Have you stopped by our learning center yet? Lots of good articles on all the aspects of keeping chickens including a section on raising baby chicks... https://www.backyardchickens.com/atype/1/Learning_Center

    Enjoy those new babies!! And if you do have any questions about them, feel free to ask.

    Welcome to our flock! :)
  6. sumi

    sumi Égalité Staff Member

    Jun 28, 2011
    Rep of Ireland
    Welcome to BYC [​IMG] Glad you joined us! At 85F overnight, I wouldn't supply additional after the first week. I have brooded new chicks at around 85F and they were fine at that. Enjoy your flock!
  7. QueenMisha

    QueenMisha Queen of the Coop

    Welcome to BYC! It's great to have you join us.
  8. drumstick diva

    drumstick diva Still crazy after all these years. Premium Member

    Aug 26, 2009
    Out to pasture
    agree with Sumi, the temps. you are having now - seem warm enough. You wouldn't want to overheat them. Do make sure they have enough clean water and know where to find it.
  9. Dmontgomery

    Dmontgomery Songster

    Apr 1, 2014
    Longville, La
    Congratulations on your new flock. It doesn't appear anybody else from the Deep South has answered you yet. I grew up in Ft. Walton so I understand your area and now live in south Louisiana. The heat index was still 100 at 8pm last night.
    You are going to find it difficult to keep the brooder temp exact because it is already going to be so warm in the garage. Keep an eye on the thermometer during the evening and make sure they don't overheat. I leaned a small piece of 1/4" plywood against one of the walls so the chicks could get in the shade, away from the heat lamp, when they got too hot. Also my brooder was about 4' long and they had room to back off when they needed to. They probably won't need a heat lamp at all between mid morning and night fall. In a couple weeks or less you will be able to take the lamp out completely.
    By July you will have to find some way to cool them off, rather than keep them warm. There is great advice in the forum section on that. No one else has mentioned the electrolyte drink supplement yet, so I will. My girls love their "chicken Gatorade" and go through a few gallons a week. It Is supposed to help with heat stress.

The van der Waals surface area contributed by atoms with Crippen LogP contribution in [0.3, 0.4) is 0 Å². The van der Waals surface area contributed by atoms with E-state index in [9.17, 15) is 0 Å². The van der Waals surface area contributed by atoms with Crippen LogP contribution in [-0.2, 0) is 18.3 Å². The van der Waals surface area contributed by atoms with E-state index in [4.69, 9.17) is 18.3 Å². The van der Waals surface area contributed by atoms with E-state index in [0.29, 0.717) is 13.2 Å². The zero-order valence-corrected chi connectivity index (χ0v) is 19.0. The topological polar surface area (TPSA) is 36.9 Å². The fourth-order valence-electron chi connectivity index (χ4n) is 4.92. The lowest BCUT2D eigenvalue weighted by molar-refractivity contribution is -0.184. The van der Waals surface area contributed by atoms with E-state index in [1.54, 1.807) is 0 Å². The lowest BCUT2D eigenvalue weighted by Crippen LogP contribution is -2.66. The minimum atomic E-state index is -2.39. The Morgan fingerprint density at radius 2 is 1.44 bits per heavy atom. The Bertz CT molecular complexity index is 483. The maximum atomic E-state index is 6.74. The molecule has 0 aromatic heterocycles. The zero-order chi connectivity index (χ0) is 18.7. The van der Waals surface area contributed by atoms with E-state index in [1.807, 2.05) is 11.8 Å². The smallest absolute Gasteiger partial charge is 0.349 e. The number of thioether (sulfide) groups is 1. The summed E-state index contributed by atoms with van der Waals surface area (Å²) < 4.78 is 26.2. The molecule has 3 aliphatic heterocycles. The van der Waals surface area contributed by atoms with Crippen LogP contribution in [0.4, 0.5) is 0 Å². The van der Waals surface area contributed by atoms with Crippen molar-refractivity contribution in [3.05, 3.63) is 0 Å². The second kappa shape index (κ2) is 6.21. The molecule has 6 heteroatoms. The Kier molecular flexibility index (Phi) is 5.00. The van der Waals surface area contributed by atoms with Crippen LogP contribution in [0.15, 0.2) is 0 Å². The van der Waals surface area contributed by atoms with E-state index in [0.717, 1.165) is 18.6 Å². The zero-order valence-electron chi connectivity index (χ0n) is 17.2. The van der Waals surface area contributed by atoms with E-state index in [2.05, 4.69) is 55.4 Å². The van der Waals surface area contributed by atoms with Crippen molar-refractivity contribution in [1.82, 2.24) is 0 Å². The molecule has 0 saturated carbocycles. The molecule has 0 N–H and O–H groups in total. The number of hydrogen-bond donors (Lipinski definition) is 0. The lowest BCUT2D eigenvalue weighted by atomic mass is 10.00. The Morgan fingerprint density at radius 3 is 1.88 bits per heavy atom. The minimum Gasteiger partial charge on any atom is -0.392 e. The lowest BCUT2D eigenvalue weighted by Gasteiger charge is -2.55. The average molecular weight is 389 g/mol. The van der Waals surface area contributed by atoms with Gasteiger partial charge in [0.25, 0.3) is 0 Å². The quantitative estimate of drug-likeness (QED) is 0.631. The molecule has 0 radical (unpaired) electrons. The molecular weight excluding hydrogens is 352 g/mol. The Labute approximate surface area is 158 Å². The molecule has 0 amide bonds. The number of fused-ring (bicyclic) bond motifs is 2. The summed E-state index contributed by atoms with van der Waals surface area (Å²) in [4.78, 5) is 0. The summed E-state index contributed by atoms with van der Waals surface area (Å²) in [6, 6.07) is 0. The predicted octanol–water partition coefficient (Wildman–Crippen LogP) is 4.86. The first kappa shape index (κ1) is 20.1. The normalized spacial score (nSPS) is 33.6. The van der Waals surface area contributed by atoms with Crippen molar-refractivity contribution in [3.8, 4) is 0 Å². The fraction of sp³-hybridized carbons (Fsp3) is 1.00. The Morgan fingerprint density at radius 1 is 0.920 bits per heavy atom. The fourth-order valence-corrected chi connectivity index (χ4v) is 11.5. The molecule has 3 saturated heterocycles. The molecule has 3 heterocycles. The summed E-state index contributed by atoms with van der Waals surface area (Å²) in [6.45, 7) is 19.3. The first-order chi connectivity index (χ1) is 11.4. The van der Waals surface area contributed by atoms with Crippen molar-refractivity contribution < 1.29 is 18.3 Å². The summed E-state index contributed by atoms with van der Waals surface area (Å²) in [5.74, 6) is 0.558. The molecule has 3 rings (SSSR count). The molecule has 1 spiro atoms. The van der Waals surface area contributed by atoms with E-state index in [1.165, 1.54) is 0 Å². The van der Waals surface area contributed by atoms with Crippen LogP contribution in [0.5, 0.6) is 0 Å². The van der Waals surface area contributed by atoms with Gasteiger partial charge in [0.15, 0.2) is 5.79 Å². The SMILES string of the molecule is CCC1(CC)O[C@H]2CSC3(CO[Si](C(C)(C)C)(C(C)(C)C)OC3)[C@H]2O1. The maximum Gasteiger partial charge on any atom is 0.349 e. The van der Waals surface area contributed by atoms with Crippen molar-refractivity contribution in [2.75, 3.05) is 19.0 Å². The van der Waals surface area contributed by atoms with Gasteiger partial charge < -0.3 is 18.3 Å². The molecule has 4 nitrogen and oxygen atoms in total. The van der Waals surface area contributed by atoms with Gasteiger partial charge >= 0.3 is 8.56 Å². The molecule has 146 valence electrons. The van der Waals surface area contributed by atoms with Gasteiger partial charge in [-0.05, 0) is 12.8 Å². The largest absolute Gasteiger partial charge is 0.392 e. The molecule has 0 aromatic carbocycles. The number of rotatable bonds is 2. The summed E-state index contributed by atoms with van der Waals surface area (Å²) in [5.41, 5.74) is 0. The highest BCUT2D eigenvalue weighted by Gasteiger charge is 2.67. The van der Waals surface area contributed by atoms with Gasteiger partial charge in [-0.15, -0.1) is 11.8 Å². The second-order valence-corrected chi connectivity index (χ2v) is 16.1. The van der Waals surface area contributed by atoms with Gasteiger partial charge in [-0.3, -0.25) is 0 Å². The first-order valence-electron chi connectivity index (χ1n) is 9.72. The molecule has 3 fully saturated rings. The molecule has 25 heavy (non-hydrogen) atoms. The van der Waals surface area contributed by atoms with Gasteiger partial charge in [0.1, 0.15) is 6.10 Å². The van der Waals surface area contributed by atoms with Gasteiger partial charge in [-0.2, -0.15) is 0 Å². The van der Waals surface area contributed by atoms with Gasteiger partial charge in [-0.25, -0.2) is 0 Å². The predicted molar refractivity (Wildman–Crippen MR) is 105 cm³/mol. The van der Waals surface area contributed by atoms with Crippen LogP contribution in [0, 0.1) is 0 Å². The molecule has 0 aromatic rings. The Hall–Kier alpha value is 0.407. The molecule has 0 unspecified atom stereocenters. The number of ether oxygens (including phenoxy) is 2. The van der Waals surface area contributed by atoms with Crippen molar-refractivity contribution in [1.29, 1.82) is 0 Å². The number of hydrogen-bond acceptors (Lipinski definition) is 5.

10. Adb4090

    Adb4090 In the Brooder

    Jun 13, 2016
    Pace, Florida
    The chicks arrived first thing this morning! All 15 ladies were chirping away. I dipped their beaks into the water with electrolytes then 15 minutes later gave them the food. It was seconds before they were running all over the feeder and flicking starter everywhere! It was one of the cutest scenes I've ever saw. I am sure there will be many of these moments to come! Thanks for the advice you guys. I have the heater going in the corner of the brooder, they all seemed fine so I tested turning it off. They huddled together, I turned it back on. The garage was about 83 this morning because of some rain.

    I was able to tell them apart too. 2 light brahmas with their feathered feet. One is the loudest chirper in the bunch. 2 Buff cochins, so fluffy. 2 Pearl white leghorns, 3 barred rocks with the white spots on their heads, 3 rhode island reds, one likes to crowd surf and keeps dive bombing the huddles, haha. Then 3 black austrolorps.

    I had some large stones sitting around the house as decoration, so I threw them in the brooder. They were already pushing each other around to get on them!